Best of the Bean

photos by Mark Steelman
Carolina Coffee Co. is one of several area roasters that have opened up.

Explaining a love of coffee may be difficult when the temperature and humidity is high. On chilly mornings, though, it makes nothing but sense.

Maybe the damp and gloomy weather of Seattle can justify its reputation as a java-loving city, but what’s the reason that Wilmington, where temperatures are pleasant most of the year, is becoming a mini coffee-roasting mecca?  

Part of it might be because of the nature of coffee, where freshness and control over the product and process are so important to the outcome – a perfect cup. Anywhere there are coffee lovers, there is at least the potential for local coffee companies.

Many people know that Wilmington is the birthplace of the PORT CITY JAVA coffee shops, which now have 32 locations in North and South Carolina and in the Maryland/ Washington D.C. area. (There are also a few international cafes.) Newer to the scene is LATIVA COFFEE CO. at 2925 Boundry Street in Wilmington, which started offering Colombian coffee roasted in small batches last year. Give them a try at their on-site café or at appearances at local farmers’ markets.

FOLKS CAFE at 1201 Princess Street in Wilmington has changed owners since its opening but still has a loyal following. JUAN and TAMMY PACINI continue to roast the beans to order for their menu of coffee drinks and for an ever-expanding list of wholesale customers. Business is going so well that they’re considering extra space to broaden the coffee portion.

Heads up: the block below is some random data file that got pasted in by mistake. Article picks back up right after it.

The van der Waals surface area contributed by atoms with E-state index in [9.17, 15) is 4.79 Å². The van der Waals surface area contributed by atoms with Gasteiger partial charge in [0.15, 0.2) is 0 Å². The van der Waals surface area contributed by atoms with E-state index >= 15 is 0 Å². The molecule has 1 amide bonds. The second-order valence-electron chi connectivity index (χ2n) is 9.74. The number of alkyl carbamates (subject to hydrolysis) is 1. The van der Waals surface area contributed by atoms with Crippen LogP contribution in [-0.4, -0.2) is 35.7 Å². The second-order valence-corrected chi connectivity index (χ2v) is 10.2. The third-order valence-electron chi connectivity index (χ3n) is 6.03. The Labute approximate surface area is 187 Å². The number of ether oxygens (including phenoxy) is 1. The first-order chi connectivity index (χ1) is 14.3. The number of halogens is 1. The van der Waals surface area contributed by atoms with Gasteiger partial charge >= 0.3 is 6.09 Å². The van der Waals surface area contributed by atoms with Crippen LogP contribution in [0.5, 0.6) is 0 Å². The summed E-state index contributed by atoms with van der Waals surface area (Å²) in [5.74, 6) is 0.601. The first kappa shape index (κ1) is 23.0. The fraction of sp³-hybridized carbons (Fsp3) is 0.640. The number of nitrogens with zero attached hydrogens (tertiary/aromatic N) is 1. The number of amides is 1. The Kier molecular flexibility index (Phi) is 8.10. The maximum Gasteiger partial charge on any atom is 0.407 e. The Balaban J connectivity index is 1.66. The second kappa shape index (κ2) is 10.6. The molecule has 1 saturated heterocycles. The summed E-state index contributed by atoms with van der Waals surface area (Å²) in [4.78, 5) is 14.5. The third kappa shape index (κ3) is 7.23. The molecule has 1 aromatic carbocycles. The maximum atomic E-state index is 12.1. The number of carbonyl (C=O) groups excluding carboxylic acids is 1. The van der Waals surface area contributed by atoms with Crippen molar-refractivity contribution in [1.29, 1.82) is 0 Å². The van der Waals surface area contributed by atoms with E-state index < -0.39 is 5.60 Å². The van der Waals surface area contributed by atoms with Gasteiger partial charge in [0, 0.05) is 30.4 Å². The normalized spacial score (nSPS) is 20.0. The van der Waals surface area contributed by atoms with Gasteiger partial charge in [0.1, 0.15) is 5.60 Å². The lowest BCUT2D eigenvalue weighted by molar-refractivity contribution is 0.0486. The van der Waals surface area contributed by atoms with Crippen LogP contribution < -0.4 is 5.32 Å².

“Yes, it’s something we’re thinking about,” says Tammy Pacini. “We’re looking at locations, adding more machines.”

Another local business is the CAROLINA COFFEE CO. (7211 Ogden Business Lane), which STEVE OWENS started with his family ten years ago.

Although you can find these coffees in shops such as The Seasoned Gourmet, the company primarily operates through its online presence and takes pride in the ability to ship beans to customers only days after roasting.

“That’s something that’s really important to us,” he says.

“You don’t have to go to a coffee shop to enjoy a great cup of coffee.”

Owens worked in the restaurant business before moving to Wilmington and wasn’t necessarily interested in opening a café. Still, his love and interest in the intricacies of brewing an excellent cup lead him to Carolina Coffee.

He purchases micro-lots of beans for single source coffee. (A current selection is the Ethiopia Amaro Gayo – “It’s one of the best I’ve tasted,” says Owens.)

He also does blends and flavored coffees, which do particularly well around the holidays and with certain customers.

The County Harvest Blend incorporates butterscotch and caramel flavors with real pecan pieces. The popular Carolina Christmas offers up cinnamon, almond, and macaroon with your java. They also devised a special flavor for their son’s wedding, with chocolate and vanilla, that is now a part of their regular menu.

Owens’ next plan is to house green beans in a climate-controlled setting to further refine his coffee-making process.

The reason for that, and for the importance of knowing your roaster just as you know your farmer or chef, is freshness.

“Those places where you see baskets of coffee beans out in the open? That isn’t fresh. Air is not coffee’s friend,” says Owens.

Local coffee companies that work is small batches with fresh beans mean a better cup.

Other than that, there are a few tips from the pros for brewing the best, says Owens.

“Always grind the beans fresh in the morning. And use good water. Coffee is 98 percent water, after all,” he says. “And make sure you get it hot, at least 200 degrees.”

To view more of photographer Mark Steelman’s work, go to www.marksteelmanphoto.com.